National diesel price jumps 5 cents

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The national average retail price of a gallon of diesel jumped 5 cents during the week ending Monday, April 9, to $2.84, or 18.6 cents higher than in the same week of 2006. The price per gallon has increased 16.4 cents in the past two weeks, and 26 cents since New Year’s Day.

Iran’s March 23 capture of 15 British sailors, an act that spurred fears of a wider war in the Persian Gulf, has been responsible for much of the spike in crude-oil prices in the past two weeks. Crude oil prices fell after Iran released the sailors, but analysts pointed out that Iran’s oil exports still had realized a handsome profit from the episode. Most of Iran’s oil exports are to Asia and Europe; the United States buys no oil directly from Iran.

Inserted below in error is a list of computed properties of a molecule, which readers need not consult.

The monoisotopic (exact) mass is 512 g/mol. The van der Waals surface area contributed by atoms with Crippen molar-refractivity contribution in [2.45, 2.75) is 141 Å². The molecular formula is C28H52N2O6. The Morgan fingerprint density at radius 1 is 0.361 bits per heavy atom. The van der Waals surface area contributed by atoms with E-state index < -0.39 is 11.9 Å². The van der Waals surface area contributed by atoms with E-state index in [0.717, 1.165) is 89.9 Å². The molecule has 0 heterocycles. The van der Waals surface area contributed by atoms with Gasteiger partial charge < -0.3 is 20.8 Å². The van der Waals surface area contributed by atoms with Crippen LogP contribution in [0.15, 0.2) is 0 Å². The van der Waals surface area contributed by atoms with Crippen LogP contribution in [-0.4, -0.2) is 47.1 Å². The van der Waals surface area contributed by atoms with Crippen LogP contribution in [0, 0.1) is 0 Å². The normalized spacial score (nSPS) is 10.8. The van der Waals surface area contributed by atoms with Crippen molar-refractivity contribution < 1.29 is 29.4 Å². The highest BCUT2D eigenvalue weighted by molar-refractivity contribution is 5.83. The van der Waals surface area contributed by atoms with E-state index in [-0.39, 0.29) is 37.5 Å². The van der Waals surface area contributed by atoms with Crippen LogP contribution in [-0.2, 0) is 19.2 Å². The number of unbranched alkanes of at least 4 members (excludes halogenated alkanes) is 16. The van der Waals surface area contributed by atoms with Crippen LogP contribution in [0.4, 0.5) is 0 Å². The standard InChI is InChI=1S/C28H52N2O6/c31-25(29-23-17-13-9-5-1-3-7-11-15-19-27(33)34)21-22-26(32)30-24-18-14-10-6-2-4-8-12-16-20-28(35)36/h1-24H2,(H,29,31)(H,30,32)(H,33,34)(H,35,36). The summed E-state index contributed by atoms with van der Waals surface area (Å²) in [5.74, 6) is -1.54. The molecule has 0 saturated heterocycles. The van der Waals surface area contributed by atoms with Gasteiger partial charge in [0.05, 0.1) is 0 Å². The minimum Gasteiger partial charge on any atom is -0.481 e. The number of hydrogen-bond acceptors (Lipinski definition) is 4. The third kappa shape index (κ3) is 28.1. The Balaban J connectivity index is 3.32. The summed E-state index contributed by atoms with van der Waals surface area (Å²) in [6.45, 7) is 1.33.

The price increased in every region tracked by the U.S. Department of Energy. The biggest increase was in the Rocky Mountain region at 6.7 cents, the smallest in the Central Atlantic at 3.2 cents.

The nation’s most expensive diesel was in the Rocky Mountain region at $2.951 and on the West Coast at $2.921. The nation’s cheapest diesel was in the Lower Atlantic at $2.796.

For state-by-state diesel prices, updated daily, click here.